Data corruption with GT 730


I am to converting large Tiff images to JPEG2000 images. I found some code on line that will do the conversion using CUDA ( It required a bit of work to allow creation of tiled JPEG2000 images (so larger images could be processed) but I have it working. I did the initial work on my Ubuntu box where I have a GeForce GTX 750 Ti installed. I installed a Windows 10 box using a GeForce GT 730 and ported the code to Visual studio 2010. It processes the images without error however the resultant JPEG2000 images have data corruption. After investigation I found it is periodically dropping nibbles from bytes. It will take a byte like 0xff3d and change it to 0xff00. The bytes that get corrupted always originally start with 0xff and the corrupted byte is always 0xff00. There are valid 0xff00 bytes in the binary data. I could find no apparent pattern to the offsets for the corrupted bytes and nothing in the source that would cause the issue. I finally pulled my GTX 750 from my Linux box and replaced the GT 730 in my Windows box, the corruption went away.

Anybody seen anything like this?



One possibility is a hardware issue (as you are probably imagining).

Based on your limited description, however, I don’t think it’s possible to rule out a software defect. Race conditions can occur that appear on one GPU architecture but not another. This doesn’t seem likely to me but it can’t be ruled out without more information or verification of the code. Simple verifications can include checking all CUDA API calls and kernel calls for errors (google “proper cuda error checking”), and running your code with cuda-memcheck including all the relevant sub-tool options (initcheck, racecheck, etc.):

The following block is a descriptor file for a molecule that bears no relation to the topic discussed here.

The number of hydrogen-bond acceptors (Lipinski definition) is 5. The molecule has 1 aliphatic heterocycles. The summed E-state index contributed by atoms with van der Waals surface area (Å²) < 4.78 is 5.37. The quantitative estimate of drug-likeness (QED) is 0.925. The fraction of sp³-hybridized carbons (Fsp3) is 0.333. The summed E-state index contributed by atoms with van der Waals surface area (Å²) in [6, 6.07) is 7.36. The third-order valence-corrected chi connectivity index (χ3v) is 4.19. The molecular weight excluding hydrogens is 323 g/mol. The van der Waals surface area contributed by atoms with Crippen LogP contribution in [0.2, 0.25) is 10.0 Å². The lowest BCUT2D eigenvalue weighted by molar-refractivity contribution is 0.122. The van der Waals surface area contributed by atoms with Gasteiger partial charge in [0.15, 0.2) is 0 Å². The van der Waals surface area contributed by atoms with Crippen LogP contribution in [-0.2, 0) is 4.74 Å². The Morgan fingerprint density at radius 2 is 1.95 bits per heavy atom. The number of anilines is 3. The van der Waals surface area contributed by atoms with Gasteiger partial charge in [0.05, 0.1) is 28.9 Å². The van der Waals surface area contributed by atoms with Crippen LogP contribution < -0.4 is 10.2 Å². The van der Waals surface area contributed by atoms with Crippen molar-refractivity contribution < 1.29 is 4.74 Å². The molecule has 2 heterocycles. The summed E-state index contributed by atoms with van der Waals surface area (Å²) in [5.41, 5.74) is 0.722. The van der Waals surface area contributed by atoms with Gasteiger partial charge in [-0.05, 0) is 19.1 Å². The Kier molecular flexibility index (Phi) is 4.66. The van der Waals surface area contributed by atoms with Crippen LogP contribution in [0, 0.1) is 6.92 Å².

Regarding hardware issues, it does happen from time to time that some GeForce cards are “bad actors”. Of course, defects can occur even with Quadro and Tesla cards, although the defect rate is probably lower.

If the card itself is the issue, there isn’t much you can do about it. (You could try manually down-clocking the card, but this seems somewhat tedious on a card that retails for ~$60 currently. However down-clocking could help to confirm that the observation is hardware related.) If the card passes all relevant graphics tests, it might be considered a perfectly good product by the manufacturer (in this case, the manufacturer is not NVIDIA). If there is an underlying hardware weakness, it might be the NVIDIA GPU chip (there are test escapes in almost any manufacturing process), the on-board memory (which does not come from NVIDIA) or practically any other component or aspect of the board.

If you’re reasonably convinced the board is unsatisfactory, and it is still under warranty or you just purchased it, you might see what the return or replacement options are from the manufacturer.

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